4 reasons to stop tricking your kids into eating healthy

Sneaking vegetables into your child’s meals may not be as smart as it sounds.

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  • Oh, the eternal dinnertime struggle of kids who don't eat their vegetables. There are countless recipes that advertise sneaky ways to cook and bake with vegetables, leaving your kids none the wiser. But I caution against this tactic. Honesty is always the best policy, even when it comes to disguising vegetables. Though it may be tempting to try and trick your children into healthy eating, there are four major reasons why that is the opposite of what you should be doing.

  • 1. It can be confusing

  • If children are taught the difference between a healthy snack and a sweet treat, they can begin to make decisions about how to eat. However, things can get confusing if healthy is disguised as dessert. Eating healthy is all about making choices. Children should be taught early on that it's OK to have dessert every once in a while. Even when baking somewhat healthier desserts, children should still know that sweets should be an occasional treat, not a replacement for eating healthily.

  • 2. "Healthy" treats could cause overeating

  • Just because brownies can be made with zucchini and natural sugars doesn't mean you should eat the whole pan. While more health conscious desserts can taste just as yummy as their less-healthy counterparts, it could be tempting for kids (and adults) to have more than they should. Everything – not just sweets — should be eaten in moderation, whether that's potato chips or oven-baked veggie chips.

  • I learned this lesson the hard way. When I was younger, I got sick after eating about half a dozen apples in a row while we were sailing around Catalina Island. I knew that apples were a "healthy and good-for-you food," but was very confused as to how I had gotten sick because of something healthy. I then had a discussion with my mother about how you can have too much of a good thing. Hiding vegetables in other items doesn't reinforce this important lesson about balance and moderation.

  • 3. Tricks won't last their whole lives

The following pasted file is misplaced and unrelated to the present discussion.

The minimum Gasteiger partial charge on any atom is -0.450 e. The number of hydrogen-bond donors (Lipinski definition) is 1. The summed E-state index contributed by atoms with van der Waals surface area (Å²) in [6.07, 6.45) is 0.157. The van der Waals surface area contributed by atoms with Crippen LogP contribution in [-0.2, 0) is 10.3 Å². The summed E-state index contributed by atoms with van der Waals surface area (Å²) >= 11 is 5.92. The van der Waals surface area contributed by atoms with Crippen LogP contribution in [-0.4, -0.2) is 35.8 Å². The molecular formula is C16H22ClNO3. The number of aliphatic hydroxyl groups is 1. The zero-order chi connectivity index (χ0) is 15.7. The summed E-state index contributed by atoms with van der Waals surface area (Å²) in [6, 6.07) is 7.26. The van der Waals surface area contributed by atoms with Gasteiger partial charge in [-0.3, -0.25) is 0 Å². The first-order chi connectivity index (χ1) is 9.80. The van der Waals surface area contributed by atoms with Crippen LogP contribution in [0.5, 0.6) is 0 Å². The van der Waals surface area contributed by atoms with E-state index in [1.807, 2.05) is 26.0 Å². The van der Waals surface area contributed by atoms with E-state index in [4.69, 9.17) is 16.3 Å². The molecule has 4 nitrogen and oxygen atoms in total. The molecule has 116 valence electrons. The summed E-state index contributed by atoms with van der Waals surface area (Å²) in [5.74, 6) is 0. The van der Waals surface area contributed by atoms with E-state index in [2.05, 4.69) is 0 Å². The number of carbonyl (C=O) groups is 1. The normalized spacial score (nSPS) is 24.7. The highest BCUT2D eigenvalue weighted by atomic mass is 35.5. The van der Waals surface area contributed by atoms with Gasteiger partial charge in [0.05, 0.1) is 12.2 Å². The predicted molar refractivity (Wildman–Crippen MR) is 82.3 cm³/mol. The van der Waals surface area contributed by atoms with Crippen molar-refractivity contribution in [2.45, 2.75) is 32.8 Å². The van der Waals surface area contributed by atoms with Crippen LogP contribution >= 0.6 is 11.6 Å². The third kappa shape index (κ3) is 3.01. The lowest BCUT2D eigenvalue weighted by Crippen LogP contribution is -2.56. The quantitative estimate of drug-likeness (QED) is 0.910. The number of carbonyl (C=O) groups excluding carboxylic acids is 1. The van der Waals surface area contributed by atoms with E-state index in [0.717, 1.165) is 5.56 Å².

• As they grow up, restaurants won't be disguising cauliflower as chicken nuggets, and your kids will be stuck in their old eating habits without the sneaky veggies. Being open about the ingredients in their favorite foods (vegetable-free or not) can actually guide healthy eating habits, instead of keeping kids ignorant. Although it's completely appropriate for kids to dislike certain foods, tricking them into eating things they don't like won't last for long. When tricked into eating things they don't like, children don't learn to try new things.

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  • 4. Hidden vegetables encourage their dislike

  • I do not advocate forcefully pressuring your child into eating certain items, but hiding foods supports their dislike. Instead of accepting defeat and adopting sneaky ulterior motives, I suggest trying a different approach. There are several ways of preparing vegetables that your child may like better than how they were first presented. If your little darling isn't a fan of carrots, try a different approach. Roasting gives carrots a crunchy caramelized flavor, and boiling gives them a softer texture. Shaved carrots as part of a slaw or salad has a different feel than eating them raw with hummus, for example. There are even multicolored carrots available, which come in vivid yellows and purples that may be more playful and attractive to a younger child. It may take a little more imagination, but keeping things open and honest may create less of a picky eater.

  • Remember, kids aren't going to like everything. There may be times where you need to accept defeat, knowing that cauliflower (whether pureed, mashed, broiled or otherwise) is just not going to be a part of dinnertime — and that is OK. But be persistent in finding other foods that are kid-approved for your family. If kids realize that they actually likebroccoli, it may open doors (and taste buds) to other foods.

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Emily is putting her English and Humanities degree to use editing and writing all over the world. Trying to see all 7 world wonders (while visiting as many countries as she can in between), Emily loves wandering alleyways, beautifully photographed food, stumbling upon impromptu flea and food markets. She can usually be found camera in hand, munching on a street food and never has her headphones out of reach.

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